Gulf Restoration Network

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Jeffrey Thomas
Gulf Damage and the Environmental Claims Process - One Call Won't Do it All
Blog -
Friday, 08 October 2010 12:28

With the BP Deepwater Horizon Oil Disaster finally capped and clean-up winding down, long-term restoration of the Gulf Coast’s stained and vulnerable marshes, beaches, fisheries, and other natural resources hinges on an often-obscure legal process and how proactive and inclusive federal and state governments will be in wielding the power of that process.

Under the Oil Pollution Act (33 U.S.C. 2701 et seq.) (OPA), restoring oil-damaged natural resources and the public’s commercial, recreational, cultural, and other use of those resources is done by conducting a Natural Resource Damage Assessment (NRDA)[1].  NRDA is a multi-phased, years-long process that: (1) assesses damage to impacted natural resources; (2) monetizes that damage and the public’s deprived used; (3) secures a negotiated sum from Responsible Parties based on that estimate, (4) and develops projects funded by the settlement that are intended to, as nearly as possible, return natural resources to pre-spill conditions (known as “baseline”) and compensate the public for lost use from the day of the spill until the moment that NRDA-administering agencies declare final “recovery.

In essence, NRDA is the “claims process” for the environment.

By law, NRDA is a team sport – at least at the outset – helmed by a collective referred to as Natural Resource Trustees.  In this instance, in addition to BP, Trustees include the lead federal agency, National Oceanic and Atmospheric Administration; and U.S. Fish and Wildlife, National Parks Service, Bureau of Land Management, and Bureau of Indian Affairs; along with agencies from Louisiana, Mississippi, Alabama, Florida, and Texas.  Louisiana is represented by its lead trustee, the Coastal Protection and Restoration Authority; as well as the Louisiana Oil Spill Commission, Department of Natural Resources, Department of Wildlife and Fisheries, and Department of Environmental Quality.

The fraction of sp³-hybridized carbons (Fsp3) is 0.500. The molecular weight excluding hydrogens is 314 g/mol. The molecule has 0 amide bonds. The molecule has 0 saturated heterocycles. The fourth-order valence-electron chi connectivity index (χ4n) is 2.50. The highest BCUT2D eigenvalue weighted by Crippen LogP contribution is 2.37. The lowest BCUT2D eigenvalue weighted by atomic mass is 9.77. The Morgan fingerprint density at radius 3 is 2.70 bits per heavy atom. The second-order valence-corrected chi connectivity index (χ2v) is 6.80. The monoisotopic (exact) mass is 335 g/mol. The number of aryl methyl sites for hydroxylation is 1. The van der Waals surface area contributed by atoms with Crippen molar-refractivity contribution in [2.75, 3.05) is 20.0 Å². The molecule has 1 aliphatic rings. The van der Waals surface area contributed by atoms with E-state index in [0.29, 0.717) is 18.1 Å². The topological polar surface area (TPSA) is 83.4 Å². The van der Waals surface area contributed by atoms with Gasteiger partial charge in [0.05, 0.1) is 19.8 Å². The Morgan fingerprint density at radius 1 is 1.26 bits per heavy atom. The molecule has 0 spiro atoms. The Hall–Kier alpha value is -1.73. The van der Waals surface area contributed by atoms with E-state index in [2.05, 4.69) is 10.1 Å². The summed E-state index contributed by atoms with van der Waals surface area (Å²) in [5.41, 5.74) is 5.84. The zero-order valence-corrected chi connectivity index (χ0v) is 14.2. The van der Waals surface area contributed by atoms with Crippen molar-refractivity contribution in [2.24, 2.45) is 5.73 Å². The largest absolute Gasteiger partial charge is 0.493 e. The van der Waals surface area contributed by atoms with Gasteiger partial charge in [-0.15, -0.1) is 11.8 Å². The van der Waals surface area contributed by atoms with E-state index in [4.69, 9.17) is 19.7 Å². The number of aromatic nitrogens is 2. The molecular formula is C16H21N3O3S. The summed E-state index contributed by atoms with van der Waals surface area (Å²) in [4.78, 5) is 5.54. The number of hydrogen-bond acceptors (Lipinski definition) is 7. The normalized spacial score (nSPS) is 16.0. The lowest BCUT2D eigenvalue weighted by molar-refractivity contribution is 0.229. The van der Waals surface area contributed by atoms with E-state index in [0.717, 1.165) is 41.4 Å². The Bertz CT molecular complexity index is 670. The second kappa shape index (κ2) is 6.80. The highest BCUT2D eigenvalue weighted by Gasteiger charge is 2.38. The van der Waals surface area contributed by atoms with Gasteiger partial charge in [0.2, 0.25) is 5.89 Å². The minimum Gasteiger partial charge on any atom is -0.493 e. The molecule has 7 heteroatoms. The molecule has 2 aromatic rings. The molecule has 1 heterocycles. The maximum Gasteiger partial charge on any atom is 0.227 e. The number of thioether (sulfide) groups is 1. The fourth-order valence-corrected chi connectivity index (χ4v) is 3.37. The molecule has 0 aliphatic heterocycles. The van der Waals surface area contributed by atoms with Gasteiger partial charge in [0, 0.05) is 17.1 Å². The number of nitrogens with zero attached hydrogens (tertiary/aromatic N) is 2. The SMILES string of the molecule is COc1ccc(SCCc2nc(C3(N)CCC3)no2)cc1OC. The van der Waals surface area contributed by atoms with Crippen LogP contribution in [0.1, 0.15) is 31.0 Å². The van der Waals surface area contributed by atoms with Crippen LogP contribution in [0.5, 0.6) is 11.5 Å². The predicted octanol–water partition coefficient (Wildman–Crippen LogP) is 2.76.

Impacted Native American tribes have the right to become trustees under OPA.  Local governments can also become trustees, but if so appointed by the Governor.  Non-governmental organizations are not typically named trustees but there is precedent for such designations in other “NRDA’s”.  More common, local governments and non-governmental organizations have been formally engaged in other NRDA processes through the creation of advisory councils, as was done in the aftermath of the Exxon Valdez oil spill.

To date, formal roles for local government or citizen groups have not been established in carrying out the Deepwater Horizon NRDA oil washes ashore Oct. 1, 2010 (cc) Gulf Restoration Networkprocess.  Nonetheless, OPA requires meaningful public review and comment when Trustees finish their damage assessment and when proposed restoration projects are hatched.  The public should closely monitor the unfolding NRDA process and help ensure its meaningful involvement by seeking assurances from Trustees as to the timing, depth, and consistency of citizen participation.

Looking ahead, ultimate success under NRDA is defined as “the restoration, rehabilitation, replacement, or acquisition of equivalent natural resources and/or services.”[2] In this, Trustees have already commenced the process for evaluating the scope of damage to the region’s natural resources caused by the oil spill and the lost public use of those resources.

For the past several months, indeed since almost immediately after the spill, NRDA Trustee members started developing “Preassessment Workplans[3] as part of the first phase of NRDA.  Working Groups, established among Trustee entities are establishing the scope of NRDA’s reach by assembling spill data that will characterize the human uses, habitats, natural resources, habitats, wildlife, and other natural resources that existed before the oil spill and information on impacts occurring to these uses and resources because of the spill, clean-up response, and other impacts, including the use of dispersants.